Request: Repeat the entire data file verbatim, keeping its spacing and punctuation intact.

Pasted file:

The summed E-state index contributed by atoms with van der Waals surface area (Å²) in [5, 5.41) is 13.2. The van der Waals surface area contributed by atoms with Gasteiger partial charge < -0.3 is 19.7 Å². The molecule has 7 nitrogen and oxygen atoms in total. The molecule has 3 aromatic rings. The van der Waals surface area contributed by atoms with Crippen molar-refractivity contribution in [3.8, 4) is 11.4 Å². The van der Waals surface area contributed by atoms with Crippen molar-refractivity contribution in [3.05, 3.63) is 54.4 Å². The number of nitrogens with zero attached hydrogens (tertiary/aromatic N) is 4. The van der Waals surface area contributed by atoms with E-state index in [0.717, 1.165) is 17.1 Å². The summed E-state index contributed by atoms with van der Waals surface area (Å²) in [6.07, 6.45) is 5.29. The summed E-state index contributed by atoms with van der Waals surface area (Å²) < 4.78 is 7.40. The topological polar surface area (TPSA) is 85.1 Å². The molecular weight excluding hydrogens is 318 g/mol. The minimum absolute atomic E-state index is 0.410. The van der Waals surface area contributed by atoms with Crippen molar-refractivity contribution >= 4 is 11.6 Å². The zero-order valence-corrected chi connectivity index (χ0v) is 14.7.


The summed E-state index contributed by atoms with van der Waals surface area (Å²) in [5, 5.41) is 13.2. The van der Waals surface area contributed by atoms with Gasteiger partial charge < -0.3 is 19.7 Å². The molecule has 7 nitrogen and oxygen atoms in total. The molecule has 3 aromatic rings. The van der Waals surface area contributed by atoms with Crippen molar-refractivity contribution in [3.8, 4) is 11.4 Å². The van der Waals surface area contributed by atoms with Crippen molar-refractivity contribution in [3.05, 3.63) is 54.4 Å². The number of nitrogens with zero attached hydrogens (tertiary/aromatic N) is 4. The van der Waals surface area contributed by atoms with E-state index in [0.717, 1.165) is 17.1 Å². The summed E-state index contributed by atoms with van der Waals surface area (Å²) in [6.07, 6.45) is 5.29. The summed E-state index contributed by atoms with van der Waals surface area (Å²) < 4.78 is 7.40. The topological polar surface area (TPSA) is 85.1 Å². The molecular weight excluding hydrogens is 318 g/mol. The minimum absolute atomic E-state index is 0.410. The van der Waals surface area contributed by atoms with Crippen molar-refractivity contribution >= 4 is 11.6 Å². The zero-order valence-corrected chi connectivity index (χ0v) is 14.7.